As visitors at the Iowa State Fair play with water as a substitute for liquid metal and feel the cooling effects of magnetic refrigeration, the director of Ames National Laboratory also wants people to think about how their actions affect the future.
Iowa State University’s exhibit at the fair’s Varied Industries Building will highlight the work of the national lab, which is celebrating its 75th anniversary this year.
Lab director Adam Schwartz said, “We want all Iowans, all the U.S. and really all the world to be attentive to their resource usage.”
Schwartz said it’s easy to imagine the world with a billion more people in it in 10, 20 or 30 years — all of whom will need clean air, clean water and food, while resources on Earth are getting harder to find and more expensive and environmentally damaging to extract.
An outgrowth of the Manhattan Project to develop technology for the first atomic weapons at the end of World War II, the lab is currently working on challenges including securing supply chains of critical materials for wind turbines and electric vehicles, turning electronic and plastic waste back into usable material, and developing next-generation computing and refrigeration technologies, Schwartz said.
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A lot of that work centers around materials — either finding new uses for old materials, such as breaking down the molecular chains of plastics to create motor oil, shampoo, deodorant, makeup, sunscreen and soap, or using the properties of new materials, such as those that respond certain ways when exposed to a magnetic field.
That’s how magnetic refrigeration works and is more efficient than traditional refrigeration technology. Schwartz explained that when a magnetic field is applied to a special material, the material releases heat, and that heat’s interaction with fluid is how the cooling system works. That’s something visitors at the fair exhibit will be able to feel by touching a copper plate.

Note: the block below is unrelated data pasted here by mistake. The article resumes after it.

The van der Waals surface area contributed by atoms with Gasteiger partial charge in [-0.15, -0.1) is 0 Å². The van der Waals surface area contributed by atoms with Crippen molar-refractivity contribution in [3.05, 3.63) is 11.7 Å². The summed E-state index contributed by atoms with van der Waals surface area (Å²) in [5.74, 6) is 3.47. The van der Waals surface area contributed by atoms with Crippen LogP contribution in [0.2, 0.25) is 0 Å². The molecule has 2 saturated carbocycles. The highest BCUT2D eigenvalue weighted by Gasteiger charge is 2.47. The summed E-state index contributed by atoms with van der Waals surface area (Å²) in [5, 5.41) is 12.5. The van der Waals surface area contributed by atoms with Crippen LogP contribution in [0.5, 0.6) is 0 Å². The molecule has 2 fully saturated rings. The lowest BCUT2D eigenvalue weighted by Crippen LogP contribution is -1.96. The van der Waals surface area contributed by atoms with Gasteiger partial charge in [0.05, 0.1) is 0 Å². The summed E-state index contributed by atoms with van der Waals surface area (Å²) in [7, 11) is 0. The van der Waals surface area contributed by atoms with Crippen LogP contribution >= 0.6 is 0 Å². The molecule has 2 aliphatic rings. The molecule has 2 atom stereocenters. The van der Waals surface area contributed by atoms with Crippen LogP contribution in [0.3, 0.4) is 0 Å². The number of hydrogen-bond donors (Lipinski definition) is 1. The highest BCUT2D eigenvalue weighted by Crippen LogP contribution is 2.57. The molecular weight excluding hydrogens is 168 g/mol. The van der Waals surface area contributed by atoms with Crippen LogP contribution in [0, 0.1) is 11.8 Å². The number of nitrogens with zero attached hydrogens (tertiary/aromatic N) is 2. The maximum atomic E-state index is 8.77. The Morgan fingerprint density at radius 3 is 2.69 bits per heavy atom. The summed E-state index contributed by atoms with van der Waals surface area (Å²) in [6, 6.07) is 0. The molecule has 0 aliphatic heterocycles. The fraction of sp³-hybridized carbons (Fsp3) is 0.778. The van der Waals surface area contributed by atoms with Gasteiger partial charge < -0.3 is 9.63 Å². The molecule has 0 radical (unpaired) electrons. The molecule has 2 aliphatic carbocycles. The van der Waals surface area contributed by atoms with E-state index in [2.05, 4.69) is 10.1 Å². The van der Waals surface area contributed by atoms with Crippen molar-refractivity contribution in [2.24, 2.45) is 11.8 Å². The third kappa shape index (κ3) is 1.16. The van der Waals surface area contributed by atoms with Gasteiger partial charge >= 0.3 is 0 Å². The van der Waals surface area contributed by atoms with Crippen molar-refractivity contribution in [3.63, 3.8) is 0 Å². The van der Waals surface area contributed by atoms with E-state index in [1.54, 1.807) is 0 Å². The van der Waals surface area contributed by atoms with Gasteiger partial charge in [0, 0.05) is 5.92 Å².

Another interactive component of the exhibit will be a hands-on water droplet experiment to explain how metal powders are manufactured — powders that accelerate the adoption of 3D printing, Schwartz said.
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Visitors also can see a demonstration of how shredded computer hard drives are dissolved without acid to pull out rare and valuable elements for re-use, while some copper is added in, making the leftover material more valuable for other recyclers.
“We want to get every one of those atoms back out,” Schwartz said of rare elements found in tens of millions of hard drives thrown out every year in the U.S. alone. Those elements could find use in electric vehicle motors.
“We want people thinking about their hard disc drives,” and the recycling or reuse of all their electronics, Schwartz said.
The process for upcycling plastics that the exhibit will highlight is not yet commercially viable, and likewise the magnetic refrigeration technology is still too expensive to be competitive. The lab is working on new, cheaper materials and systems for it.
Schwartz added that in the meantime, when it comes to plastics, recycling is still worth people’s consideration. “Recycling is better than throwing it in the landfills,” or worse, into waterways.
The lab’s exhibit at the fair is open 9 a.m.-8 p.m. daily, Aug. 11-21.
More information about the exhibit, Ames National Laboratory and Iowa State’s other activities at the Iowa State Fair is available at news.iastate.edu/news/2022/08/01/state-fair.
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Phillip Sitter covers education for the Ames Tribune, including Iowa State University and PreK-12 schools in Ames and elsewhere in Story County. Phillip can be reached via email at firstname.lastname@example.org. He is on Twitter @pslifeisabeauty.